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Sunday, December 23, 2012

And holy is your name

Madonna and Child by Jason Jenicke
When the Infinite meets the finite, there are no words. But we keep trying to find them.

I said to my soul, be still, and wait without hope
For hope would be hope for the wrong thing; wait without love
For love would be love of the wrong thing; there is yet faith
But the faith and the love and the hope are all in the waiting.
Wait without thought, for you are not ready for thought:
So the darkness shall be the light, and the stillness the dancing.
        - From East Coker in Four Quartets, by T.S. Eliot

Today at Mass I was sitting calmly, thinking about nothing, as I watched the adult acolyte, Marie, set the altar for Communion preparations. She quietly fussed about the table like a woman working in her own kitchen, for her own family, before a meal.

All of a sudden tears came into my eyes.

I saw that in Marie's humble "woman's work," she was doing a great thing. Without her setting the altar, there would be no Communion.

I remembered a sign I saw years ago: "Without Mary there is no Jesus."

When I first saw that sign, it seemed sacrilegious to me. But then I thought about the words and realized they were - literally - true.

I sat in the pew watching Marie smooth the cloth on the altar, and I thought about the "woman's work" I've been doing. I've hosted three family gatherings in my home this Christmas season, and I'll host another tomorrow - on Christmas Eve. Before each family gathering, I fuss and prepare.

Then the family gathers. We older ones reminisce about our days growing up. We laugh about the funny things our parents did - the overabundance of Jello at family meals back then, big important memories like that. The younger ones tease us about the funny things we did raising them. My kids laugh about the dish I made called "glop," how I gave them ABC (Already Been Chewed) gum, how I used the wooden spoon for things other than stirring soup. Things like that.

This is our coming together, our comm-union.

Today the priest talked about Mary receiving the startling message  that she is to be the mother of the Christ. Her response is to "spread herself out like a tablecloth over the whole world." I've never heard of an image like that for Mary, but today I thought how appropriate it was. A tablecloth - woman's work, again.

The priest went on to mention that the Hebrew Scriptures tell us that David was in love with the Ark of the Covenant, the symbol of God-with-us. David stayed in the hill country for three months. When he came upon the Ark, he danced with abandon and leapt with joy.

The hint half guessed, the gift half understood, is the Incarnation.
Here the impossible union.
Of spheres of existence is actual,
Here the past and future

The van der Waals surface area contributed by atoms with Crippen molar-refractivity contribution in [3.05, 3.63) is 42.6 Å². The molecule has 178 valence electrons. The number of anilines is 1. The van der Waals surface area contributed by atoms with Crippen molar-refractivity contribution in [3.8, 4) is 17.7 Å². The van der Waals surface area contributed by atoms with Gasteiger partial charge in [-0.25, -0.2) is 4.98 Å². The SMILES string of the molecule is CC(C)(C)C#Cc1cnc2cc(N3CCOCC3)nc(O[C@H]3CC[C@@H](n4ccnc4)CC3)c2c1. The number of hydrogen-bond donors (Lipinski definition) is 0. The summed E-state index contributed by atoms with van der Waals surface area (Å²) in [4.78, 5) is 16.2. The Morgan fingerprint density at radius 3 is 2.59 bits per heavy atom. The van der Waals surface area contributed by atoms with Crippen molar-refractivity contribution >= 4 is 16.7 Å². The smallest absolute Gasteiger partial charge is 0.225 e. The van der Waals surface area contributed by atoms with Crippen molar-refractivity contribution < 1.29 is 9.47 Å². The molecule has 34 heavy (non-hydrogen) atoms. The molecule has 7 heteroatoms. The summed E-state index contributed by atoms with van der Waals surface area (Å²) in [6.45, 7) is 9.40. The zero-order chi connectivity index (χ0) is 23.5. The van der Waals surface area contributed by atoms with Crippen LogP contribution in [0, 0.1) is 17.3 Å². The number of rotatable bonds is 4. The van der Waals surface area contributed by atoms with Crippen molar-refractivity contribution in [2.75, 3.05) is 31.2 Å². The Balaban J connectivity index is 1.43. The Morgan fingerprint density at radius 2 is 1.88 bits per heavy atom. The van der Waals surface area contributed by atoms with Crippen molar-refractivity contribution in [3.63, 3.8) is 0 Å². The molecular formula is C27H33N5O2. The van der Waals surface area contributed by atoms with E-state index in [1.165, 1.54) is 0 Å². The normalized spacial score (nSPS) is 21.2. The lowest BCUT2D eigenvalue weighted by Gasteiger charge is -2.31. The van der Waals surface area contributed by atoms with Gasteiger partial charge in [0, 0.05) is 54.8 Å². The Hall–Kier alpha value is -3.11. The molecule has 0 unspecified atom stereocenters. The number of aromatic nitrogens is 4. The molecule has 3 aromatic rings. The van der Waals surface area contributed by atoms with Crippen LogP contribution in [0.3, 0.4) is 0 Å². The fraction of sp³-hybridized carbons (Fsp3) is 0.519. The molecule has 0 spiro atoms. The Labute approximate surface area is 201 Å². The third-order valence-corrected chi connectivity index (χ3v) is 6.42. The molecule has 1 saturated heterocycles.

Are conquered, and reconciled...
      - From The Dry Salvages in Four Quartets by T.S. Eliot

The pregnant Mary too goes to the hill country. After three months there, she greets Elizabeth, and the child within Elizabeth's womb - John the Baptist - leaps for joy. Mary is the new Ark of the Covenant. Jesus is the reality of God-with-us. Both Elizabeth and her unborn son John recognize that.
Mary and Elizabeth - from Natalie Snapp's blog
At the end of Mass, we sang "Holy is your name," a magnificent hymn written by David Haas to the tune of the Irish traditional song "Wild Mountain Thyme." For the first time, I realized that the words of the hymn echo the words of the Magnificat, also known as the Canticle of Our Lady, Luke 1:46-55. I've always loved the song because it sounds so beautifully Irish and goes on like perpetual motion. But today I was moved as never before by the words.

Here is a lovely rendition of the song, via Mark Haas music:

At every Mass, we say the words of the Credo: "I believe in all things seen and unseen." I am writing about mysteries here. My words are paltry. Artists, the musicians, writers like me, all try to express their joy at the intersection of the Infinite and the finite. How can we tell you about the joy in our hearts?

We can't.

But we keep trying.

And some of us delight in doing women's work in  our own families, and in this world that is our family. We are honored to serve. I say this as a feminist. Believe this: we are honored to serve.

So here I am...
Trying to learn to use words, and every attempt
Is a wholly new start, and a different kind of failure...
There is only the fight to recover what has been lost
And found and lost again and again...
For us, there is only the trying...
   Home is where one starts from. As we grow older
The world becomes stranger, the pattern more complicated...
We must be still and still moving
Into another intensity, a deeper communion...
                                      In my end is my beginning.
       - From East Coker in Four Quartets by T.S. Eliot

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